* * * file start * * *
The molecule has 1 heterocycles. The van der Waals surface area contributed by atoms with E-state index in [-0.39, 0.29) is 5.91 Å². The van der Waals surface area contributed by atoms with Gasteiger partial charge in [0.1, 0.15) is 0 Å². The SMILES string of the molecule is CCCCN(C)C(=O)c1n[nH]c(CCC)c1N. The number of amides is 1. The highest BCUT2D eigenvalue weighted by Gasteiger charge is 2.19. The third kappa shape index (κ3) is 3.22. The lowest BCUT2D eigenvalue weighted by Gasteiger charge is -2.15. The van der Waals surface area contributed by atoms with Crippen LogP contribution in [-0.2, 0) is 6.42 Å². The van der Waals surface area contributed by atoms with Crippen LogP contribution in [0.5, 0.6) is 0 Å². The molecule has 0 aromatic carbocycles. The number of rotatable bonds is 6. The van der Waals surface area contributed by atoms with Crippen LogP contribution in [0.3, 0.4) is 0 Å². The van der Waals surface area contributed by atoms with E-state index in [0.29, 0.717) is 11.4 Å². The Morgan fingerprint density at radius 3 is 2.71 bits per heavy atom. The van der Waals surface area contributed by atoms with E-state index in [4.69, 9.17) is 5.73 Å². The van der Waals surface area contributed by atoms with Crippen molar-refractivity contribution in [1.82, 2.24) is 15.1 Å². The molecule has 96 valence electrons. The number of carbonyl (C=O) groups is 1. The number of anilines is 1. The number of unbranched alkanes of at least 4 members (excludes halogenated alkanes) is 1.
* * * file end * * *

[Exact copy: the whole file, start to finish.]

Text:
The molecule has 1 heterocycles. The van der Waals surface area contributed by atoms with E-state index in [-0.39, 0.29) is 5.91 Å². The van der Waals surface area contributed by atoms with Gasteiger partial charge in [0.1, 0.15) is 0 Å². The SMILES string of the molecule is CCCCN(C)C(=O)c1n[nH]c(CCC)c1N. The number of amides is 1. The highest BCUT2D eigenvalue weighted by Gasteiger charge is 2.19. The third kappa shape index (κ3) is 3.22. The lowest BCUT2D eigenvalue weighted by Gasteiger charge is -2.15. The van der Waals surface area contributed by atoms with Crippen LogP contribution in [-0.2, 0) is 6.42 Å². The van der Waals surface area contributed by atoms with Crippen LogP contribution in [0.5, 0.6) is 0 Å². The molecule has 0 aromatic carbocycles. The number of rotatable bonds is 6. The van der Waals surface area contributed by atoms with Crippen LogP contribution in [0.3, 0.4) is 0 Å². The van der Waals surface area contributed by atoms with E-state index in [0.29, 0.717) is 11.4 Å². The Morgan fingerprint density at radius 3 is 2.71 bits per heavy atom. The van der Waals surface area contributed by atoms with E-state index in [4.69, 9.17) is 5.73 Å². The van der Waals surface area contributed by atoms with Crippen molar-refractivity contribution in [1.82, 2.24) is 15.1 Å². The molecule has 96 valence electrons. The number of carbonyl (C=O) groups is 1. The number of anilines is 1. The number of unbranched alkanes of at least 4 members (excludes halogenated alkanes) is 1.